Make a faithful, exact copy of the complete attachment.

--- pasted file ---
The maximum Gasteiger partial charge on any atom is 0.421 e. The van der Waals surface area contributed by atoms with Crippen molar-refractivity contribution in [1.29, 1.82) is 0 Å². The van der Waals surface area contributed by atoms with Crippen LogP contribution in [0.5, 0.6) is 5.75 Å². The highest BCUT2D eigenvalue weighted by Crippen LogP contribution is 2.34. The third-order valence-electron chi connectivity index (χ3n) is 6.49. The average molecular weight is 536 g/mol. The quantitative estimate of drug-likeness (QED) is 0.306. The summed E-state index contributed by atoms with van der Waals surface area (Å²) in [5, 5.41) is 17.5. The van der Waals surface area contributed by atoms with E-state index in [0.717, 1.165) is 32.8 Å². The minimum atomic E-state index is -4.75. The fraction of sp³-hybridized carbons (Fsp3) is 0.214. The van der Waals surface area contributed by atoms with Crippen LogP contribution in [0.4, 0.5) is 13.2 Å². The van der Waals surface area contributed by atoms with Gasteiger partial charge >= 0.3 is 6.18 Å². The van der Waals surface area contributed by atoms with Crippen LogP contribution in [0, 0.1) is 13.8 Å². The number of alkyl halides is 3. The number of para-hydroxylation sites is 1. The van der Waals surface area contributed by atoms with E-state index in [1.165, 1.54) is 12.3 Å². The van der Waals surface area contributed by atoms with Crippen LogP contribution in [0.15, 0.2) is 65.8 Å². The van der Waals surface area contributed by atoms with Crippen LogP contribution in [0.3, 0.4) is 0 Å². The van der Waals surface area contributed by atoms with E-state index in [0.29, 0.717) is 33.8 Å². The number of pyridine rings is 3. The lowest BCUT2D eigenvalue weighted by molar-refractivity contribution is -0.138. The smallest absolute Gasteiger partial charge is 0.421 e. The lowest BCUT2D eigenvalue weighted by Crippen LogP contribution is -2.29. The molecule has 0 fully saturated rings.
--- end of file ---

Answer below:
The maximum Gasteiger partial charge on any atom is 0.421 e. The van der Waals surface area contributed by atoms with Crippen molar-refractivity contribution in [1.29, 1.82) is 0 Å². The van der Waals surface area contributed by atoms with Crippen LogP contribution in [0.5, 0.6) is 5.75 Å². The highest BCUT2D eigenvalue weighted by Crippen LogP contribution is 2.34. The third-order valence-electron chi connectivity index (χ3n) is 6.49. The average molecular weight is 536 g/mol. The quantitative estimate of drug-likeness (QED) is 0.306. The summed E-state index contributed by atoms with van der Waals surface area (Å²) in [5, 5.41) is 17.5. The van der Waals surface area contributed by atoms with E-state index in [0.717, 1.165) is 32.8 Å². The minimum atomic E-state index is -4.75. The fraction of sp³-hybridized carbons (Fsp3) is 0.214. The van der Waals surface area contributed by atoms with Crippen LogP contribution in [0.4, 0.5) is 13.2 Å². The van der Waals surface area contributed by atoms with Gasteiger partial charge >= 0.3 is 6.18 Å². The van der Waals surface area contributed by atoms with Crippen LogP contribution in [0, 0.1) is 13.8 Å². The number of alkyl halides is 3. The number of para-hydroxylation sites is 1. The van der Waals surface area contributed by atoms with E-state index in [1.165, 1.54) is 12.3 Å². The van der Waals surface area contributed by atoms with Crippen LogP contribution in [0.15, 0.2) is 65.8 Å². The van der Waals surface area contributed by atoms with Crippen LogP contribution in [0.3, 0.4) is 0 Å². The van der Waals surface area contributed by atoms with E-state index in [0.29, 0.717) is 33.8 Å². The number of pyridine rings is 3. The lowest BCUT2D eigenvalue weighted by molar-refractivity contribution is -0.138. The smallest absolute Gasteiger partial charge is 0.421 e. The lowest BCUT2D eigenvalue weighted by Crippen LogP contribution is -2.29. The molecule has 0 fully saturated rings.